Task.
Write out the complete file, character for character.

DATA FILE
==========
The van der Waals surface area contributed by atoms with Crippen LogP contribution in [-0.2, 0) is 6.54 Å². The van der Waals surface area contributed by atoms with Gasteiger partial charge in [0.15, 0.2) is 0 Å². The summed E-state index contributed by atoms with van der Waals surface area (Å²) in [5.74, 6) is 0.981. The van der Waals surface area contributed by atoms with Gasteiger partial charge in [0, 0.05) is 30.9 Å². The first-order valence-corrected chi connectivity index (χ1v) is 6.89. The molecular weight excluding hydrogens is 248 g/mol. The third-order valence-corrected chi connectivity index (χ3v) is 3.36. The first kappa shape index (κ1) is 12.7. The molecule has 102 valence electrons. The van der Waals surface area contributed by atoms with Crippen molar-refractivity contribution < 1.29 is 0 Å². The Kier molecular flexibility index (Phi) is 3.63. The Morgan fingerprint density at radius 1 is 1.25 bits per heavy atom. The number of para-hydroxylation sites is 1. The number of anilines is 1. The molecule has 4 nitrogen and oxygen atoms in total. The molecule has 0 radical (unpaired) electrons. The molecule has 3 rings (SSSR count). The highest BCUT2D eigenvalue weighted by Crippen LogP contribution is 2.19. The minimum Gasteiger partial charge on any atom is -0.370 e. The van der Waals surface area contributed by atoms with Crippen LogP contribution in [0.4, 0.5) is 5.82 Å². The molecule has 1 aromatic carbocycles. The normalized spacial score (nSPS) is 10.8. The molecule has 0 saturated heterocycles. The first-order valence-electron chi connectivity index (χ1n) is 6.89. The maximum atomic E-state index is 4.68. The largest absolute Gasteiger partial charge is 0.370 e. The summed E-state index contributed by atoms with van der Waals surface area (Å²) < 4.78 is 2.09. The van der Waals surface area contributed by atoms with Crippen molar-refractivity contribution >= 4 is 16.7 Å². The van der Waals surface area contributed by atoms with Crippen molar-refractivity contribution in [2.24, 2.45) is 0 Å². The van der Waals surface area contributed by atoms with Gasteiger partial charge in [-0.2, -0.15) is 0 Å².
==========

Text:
The van der Waals surface area contributed by atoms with Crippen LogP contribution in [-0.2, 0) is 6.54 Å². The van der Waals surface area contributed by atoms with Gasteiger partial charge in [0.15, 0.2) is 0 Å². The summed E-state index contributed by atoms with van der Waals surface area (Å²) in [5.74, 6) is 0.981. The van der Waals surface area contributed by atoms with Gasteiger partial charge in [0, 0.05) is 30.9 Å². The first-order valence-corrected chi connectivity index (χ1v) is 6.89. The molecular weight excluding hydrogens is 248 g/mol. The third-order valence-corrected chi connectivity index (χ3v) is 3.36. The first kappa shape index (κ1) is 12.7. The molecule has 102 valence electrons. The van der Waals surface area contributed by atoms with Crippen molar-refractivity contribution < 1.29 is 0 Å². The Kier molecular flexibility index (Phi) is 3.63. The Morgan fingerprint density at radius 1 is 1.25 bits per heavy atom. The number of para-hydroxylation sites is 1. The number of anilines is 1. The molecule has 4 nitrogen and oxygen atoms in total. The molecule has 0 radical (unpaired) electrons. The molecule has 3 rings (SSSR count). The highest BCUT2D eigenvalue weighted by Crippen LogP contribution is 2.19. The minimum Gasteiger partial charge on any atom is -0.370 e. The van der Waals surface area contributed by atoms with Crippen LogP contribution in [0.4, 0.5) is 5.82 Å². The molecule has 1 aromatic carbocycles. The normalized spacial score (nSPS) is 10.8. The molecule has 0 saturated heterocycles. The first-order valence-electron chi connectivity index (χ1n) is 6.89. The maximum atomic E-state index is 4.68. The largest absolute Gasteiger partial charge is 0.370 e. The summed E-state index contributed by atoms with van der Waals surface area (Å²) < 4.78 is 2.09. The van der Waals surface area contributed by atoms with Crippen molar-refractivity contribution >= 4 is 16.7 Å². The van der Waals surface area contributed by atoms with Crippen molar-refractivity contribution in [2.24, 2.45) is 0 Å². The van der Waals surface area contributed by atoms with Gasteiger partial charge in [-0.2, -0.15) is 0 Å².